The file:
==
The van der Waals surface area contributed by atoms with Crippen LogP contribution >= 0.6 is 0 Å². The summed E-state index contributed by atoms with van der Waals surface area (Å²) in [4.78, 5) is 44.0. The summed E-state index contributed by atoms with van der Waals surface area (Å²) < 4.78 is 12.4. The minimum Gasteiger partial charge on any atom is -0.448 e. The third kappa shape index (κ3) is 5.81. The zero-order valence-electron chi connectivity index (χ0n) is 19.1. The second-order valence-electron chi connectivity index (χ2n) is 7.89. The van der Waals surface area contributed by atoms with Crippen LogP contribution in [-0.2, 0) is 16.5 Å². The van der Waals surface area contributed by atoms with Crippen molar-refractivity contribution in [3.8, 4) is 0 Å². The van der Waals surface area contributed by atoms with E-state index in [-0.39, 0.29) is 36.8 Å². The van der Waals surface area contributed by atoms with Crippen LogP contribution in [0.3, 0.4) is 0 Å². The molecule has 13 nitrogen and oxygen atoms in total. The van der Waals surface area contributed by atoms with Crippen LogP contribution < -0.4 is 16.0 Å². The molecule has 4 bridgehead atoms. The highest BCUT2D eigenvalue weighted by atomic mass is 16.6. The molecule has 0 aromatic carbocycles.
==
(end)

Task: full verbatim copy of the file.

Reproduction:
The van der Waals surface area contributed by atoms with Crippen LogP contribution >= 0.6 is 0 Å². The summed E-state index contributed by atoms with van der Waals surface area (Å²) in [4.78, 5) is 44.0. The summed E-state index contributed by atoms with van der Waals surface area (Å²) < 4.78 is 12.4. The minimum Gasteiger partial charge on any atom is -0.448 e. The third kappa shape index (κ3) is 5.81. The zero-order valence-electron chi connectivity index (χ0n) is 19.1. The second-order valence-electron chi connectivity index (χ2n) is 7.89. The van der Waals surface area contributed by atoms with Crippen LogP contribution in [-0.2, 0) is 16.5 Å². The van der Waals surface area contributed by atoms with Crippen molar-refractivity contribution in [3.8, 4) is 0 Å². The van der Waals surface area contributed by atoms with E-state index in [-0.39, 0.29) is 36.8 Å². The van der Waals surface area contributed by atoms with Crippen LogP contribution in [0.3, 0.4) is 0 Å². The molecule has 13 nitrogen and oxygen atoms in total. The van der Waals surface area contributed by atoms with Crippen LogP contribution < -0.4 is 16.0 Å². The molecule has 4 bridgehead atoms. The highest BCUT2D eigenvalue weighted by atomic mass is 16.6. The molecule has 0 aromatic carbocycles.